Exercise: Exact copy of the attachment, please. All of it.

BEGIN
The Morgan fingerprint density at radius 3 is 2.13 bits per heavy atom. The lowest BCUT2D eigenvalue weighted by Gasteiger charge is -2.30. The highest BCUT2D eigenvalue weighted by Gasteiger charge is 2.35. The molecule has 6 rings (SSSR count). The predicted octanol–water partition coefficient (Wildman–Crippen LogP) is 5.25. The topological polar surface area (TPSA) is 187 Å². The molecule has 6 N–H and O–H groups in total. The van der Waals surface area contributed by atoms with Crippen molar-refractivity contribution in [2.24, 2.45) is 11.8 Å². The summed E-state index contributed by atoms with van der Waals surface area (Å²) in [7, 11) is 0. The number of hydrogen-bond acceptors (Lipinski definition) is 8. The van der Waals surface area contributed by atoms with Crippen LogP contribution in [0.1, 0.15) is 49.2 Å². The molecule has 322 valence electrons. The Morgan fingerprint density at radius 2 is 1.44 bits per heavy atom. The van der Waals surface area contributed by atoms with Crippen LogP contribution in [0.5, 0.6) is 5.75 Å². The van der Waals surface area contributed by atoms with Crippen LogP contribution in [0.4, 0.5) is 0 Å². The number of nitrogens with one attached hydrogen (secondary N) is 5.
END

The Morgan fingerprint density at radius 3 is 2.13 bits per heavy atom. The lowest BCUT2D eigenvalue weighted by Gasteiger charge is -2.30. The highest BCUT2D eigenvalue weighted by Gasteiger charge is 2.35. The molecule has 6 rings (SSSR count). The predicted octanol–water partition coefficient (Wildman–Crippen LogP) is 5.25. The topological polar surface area (TPSA) is 187 Å². The molecule has 6 N–H and O–H groups in total. The van der Waals surface area contributed by atoms with Crippen molar-refractivity contribution in [2.24, 2.45) is 11.8 Å². The summed E-state index contributed by atoms with van der Waals surface area (Å²) in [7, 11) is 0. The number of hydrogen-bond acceptors (Lipinski definition) is 8. The van der Waals surface area contributed by atoms with Crippen LogP contribution in [0.1, 0.15) is 49.2 Å². The molecule has 322 valence electrons. The Morgan fingerprint density at radius 2 is 1.44 bits per heavy atom. The van der Waals surface area contributed by atoms with Crippen LogP contribution in [0.5, 0.6) is 5.75 Å². The van der Waals surface area contributed by atoms with Crippen LogP contribution in [0.4, 0.5) is 0 Å². The number of nitrogens with one attached hydrogen (secondary N) is 5.